Paul Alexander Zeranski
American Public University, USA
Scientific Tracks Abstracts: J Appl Mech Eng
Small satellites, less than 1,000 kilograms, are appealing to academia and the small commercial space enterprises, as well as various countries around the world, because they can meet a wide range of complex missions with lower development costs and shorter lead times than large satellite. This study seeks to determine the best type of propulsion system for academia and small commercial space enterprises to use for on-orbit operations, when designing and constructing microsatellites being placed into Low Earth Orbit. The propulsion systems considered are solid propellant motors, liquid bipropellant engines, liquid monopropellant engines, hybrid engines, cold gas thrusters and pulsed plasma thrusters. The methodology used is a mixed method format with a quantitative and qualitative component. The mixed method design is a convergent parallel method design. The analysis of the data uses a combination of the Generalized Information Network Analysis (GINA) and gap analysis specifically interpreted for analysis of this study‚??s data which will be obtained from previously published academic works and authoritative books. The results of the combined analysis reveals that each system has its strengths and weakness, however the hybrid engine is determined to be the best propulsion system for academia and small commercial space enterprises to use.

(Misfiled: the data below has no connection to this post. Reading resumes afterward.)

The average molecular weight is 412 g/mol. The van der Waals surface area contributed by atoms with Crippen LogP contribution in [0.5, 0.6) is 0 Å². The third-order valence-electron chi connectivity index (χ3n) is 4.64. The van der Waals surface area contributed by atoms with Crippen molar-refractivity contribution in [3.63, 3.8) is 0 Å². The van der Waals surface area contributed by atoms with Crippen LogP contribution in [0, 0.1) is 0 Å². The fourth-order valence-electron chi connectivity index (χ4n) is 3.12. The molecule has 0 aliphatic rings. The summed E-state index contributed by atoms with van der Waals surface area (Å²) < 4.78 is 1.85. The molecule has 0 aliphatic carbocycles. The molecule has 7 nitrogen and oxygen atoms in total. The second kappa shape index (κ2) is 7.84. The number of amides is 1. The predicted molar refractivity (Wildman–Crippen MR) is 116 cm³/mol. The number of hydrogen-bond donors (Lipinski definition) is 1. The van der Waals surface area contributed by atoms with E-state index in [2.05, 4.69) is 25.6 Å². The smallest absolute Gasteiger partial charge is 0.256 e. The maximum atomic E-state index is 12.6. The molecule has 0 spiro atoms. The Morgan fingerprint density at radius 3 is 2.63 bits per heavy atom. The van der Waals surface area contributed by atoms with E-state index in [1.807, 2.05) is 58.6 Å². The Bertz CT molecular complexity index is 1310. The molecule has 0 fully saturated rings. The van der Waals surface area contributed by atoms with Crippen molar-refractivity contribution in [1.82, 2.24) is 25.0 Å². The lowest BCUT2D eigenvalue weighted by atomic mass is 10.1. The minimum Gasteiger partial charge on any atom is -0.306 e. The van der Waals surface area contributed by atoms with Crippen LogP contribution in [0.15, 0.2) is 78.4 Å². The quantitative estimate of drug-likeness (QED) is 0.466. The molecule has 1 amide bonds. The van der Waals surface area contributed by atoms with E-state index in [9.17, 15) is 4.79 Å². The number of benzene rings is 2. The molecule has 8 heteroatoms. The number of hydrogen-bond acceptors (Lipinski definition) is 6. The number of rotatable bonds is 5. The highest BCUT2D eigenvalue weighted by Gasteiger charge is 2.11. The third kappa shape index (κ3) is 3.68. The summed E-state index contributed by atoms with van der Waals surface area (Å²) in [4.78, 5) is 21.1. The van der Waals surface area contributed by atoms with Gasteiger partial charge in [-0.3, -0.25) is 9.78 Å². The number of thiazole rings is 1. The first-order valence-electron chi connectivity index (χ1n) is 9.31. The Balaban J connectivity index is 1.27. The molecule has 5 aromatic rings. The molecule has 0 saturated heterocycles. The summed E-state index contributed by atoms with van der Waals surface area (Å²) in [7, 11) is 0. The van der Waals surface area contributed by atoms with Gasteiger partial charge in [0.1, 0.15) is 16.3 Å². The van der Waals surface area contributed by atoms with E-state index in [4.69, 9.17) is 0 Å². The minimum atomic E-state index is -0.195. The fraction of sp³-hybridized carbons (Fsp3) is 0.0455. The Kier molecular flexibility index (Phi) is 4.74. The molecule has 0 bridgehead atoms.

Paul Alexander Zeranski recently received a Master of Science in Space Studies with Honors from the American Public University. He also holds a Master of Arts in American History from the American Military University. He has worked for the Department of Defense for 37 years including 26 years of active military service as a military intelligence analyst with the United States Army.
Email: [email protected]